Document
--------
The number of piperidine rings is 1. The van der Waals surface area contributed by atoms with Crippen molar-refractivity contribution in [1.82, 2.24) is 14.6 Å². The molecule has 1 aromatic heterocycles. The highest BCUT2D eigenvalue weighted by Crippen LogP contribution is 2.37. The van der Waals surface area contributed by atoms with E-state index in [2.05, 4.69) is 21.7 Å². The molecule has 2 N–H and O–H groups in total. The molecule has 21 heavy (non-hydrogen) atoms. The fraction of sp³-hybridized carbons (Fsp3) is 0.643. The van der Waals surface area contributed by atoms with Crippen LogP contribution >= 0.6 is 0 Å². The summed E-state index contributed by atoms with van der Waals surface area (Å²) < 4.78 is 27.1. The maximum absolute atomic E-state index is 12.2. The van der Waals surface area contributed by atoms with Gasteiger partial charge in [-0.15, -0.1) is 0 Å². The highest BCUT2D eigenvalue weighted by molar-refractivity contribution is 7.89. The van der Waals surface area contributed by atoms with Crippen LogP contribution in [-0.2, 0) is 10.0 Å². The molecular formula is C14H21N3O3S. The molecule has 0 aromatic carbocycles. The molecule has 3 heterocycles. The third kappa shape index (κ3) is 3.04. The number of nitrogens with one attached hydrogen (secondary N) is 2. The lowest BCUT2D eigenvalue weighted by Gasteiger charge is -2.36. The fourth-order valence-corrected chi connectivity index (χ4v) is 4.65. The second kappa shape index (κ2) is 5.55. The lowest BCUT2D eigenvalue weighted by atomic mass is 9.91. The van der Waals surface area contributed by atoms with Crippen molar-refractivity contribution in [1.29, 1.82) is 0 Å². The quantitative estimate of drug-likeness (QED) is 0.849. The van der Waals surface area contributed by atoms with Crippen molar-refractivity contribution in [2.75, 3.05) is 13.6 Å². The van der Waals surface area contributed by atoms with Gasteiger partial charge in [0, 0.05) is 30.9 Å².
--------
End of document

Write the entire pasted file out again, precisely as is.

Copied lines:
The number of piperidine rings is 1. The van der Waals surface area contributed by atoms with Crippen molar-refractivity contribution in [1.82, 2.24) is 14.6 Å². The molecule has 1 aromatic heterocycles. The highest BCUT2D eigenvalue weighted by Crippen LogP contribution is 2.37. The van der Waals surface area contributed by atoms with E-state index in [2.05, 4.69) is 21.7 Å². The molecule has 2 N–H and O–H groups in total. The molecule has 21 heavy (non-hydrogen) atoms. The fraction of sp³-hybridized carbons (Fsp3) is 0.643. The van der Waals surface area contributed by atoms with Crippen LogP contribution >= 0.6 is 0 Å². The summed E-state index contributed by atoms with van der Waals surface area (Å²) < 4.78 is 27.1. The maximum absolute atomic E-state index is 12.2. The van der Waals surface area contributed by atoms with Gasteiger partial charge in [-0.15, -0.1) is 0 Å². The highest BCUT2D eigenvalue weighted by molar-refractivity contribution is 7.89. The van der Waals surface area contributed by atoms with Crippen LogP contribution in [-0.2, 0) is 10.0 Å². The molecular formula is C14H21N3O3S. The molecule has 0 aromatic carbocycles. The molecule has 3 heterocycles. The third kappa shape index (κ3) is 3.04. The number of nitrogens with one attached hydrogen (secondary N) is 2. The lowest BCUT2D eigenvalue weighted by Gasteiger charge is -2.36. The fourth-order valence-corrected chi connectivity index (χ4v) is 4.65. The second kappa shape index (κ2) is 5.55. The lowest BCUT2D eigenvalue weighted by atomic mass is 9.91. The van der Waals surface area contributed by atoms with Crippen molar-refractivity contribution in [1.29, 1.82) is 0 Å². The quantitative estimate of drug-likeness (QED) is 0.849. The van der Waals surface area contributed by atoms with Crippen molar-refractivity contribution in [2.75, 3.05) is 13.6 Å². The van der Waals surface area contributed by atoms with Gasteiger partial charge in [0, 0.05) is 30.9 Å².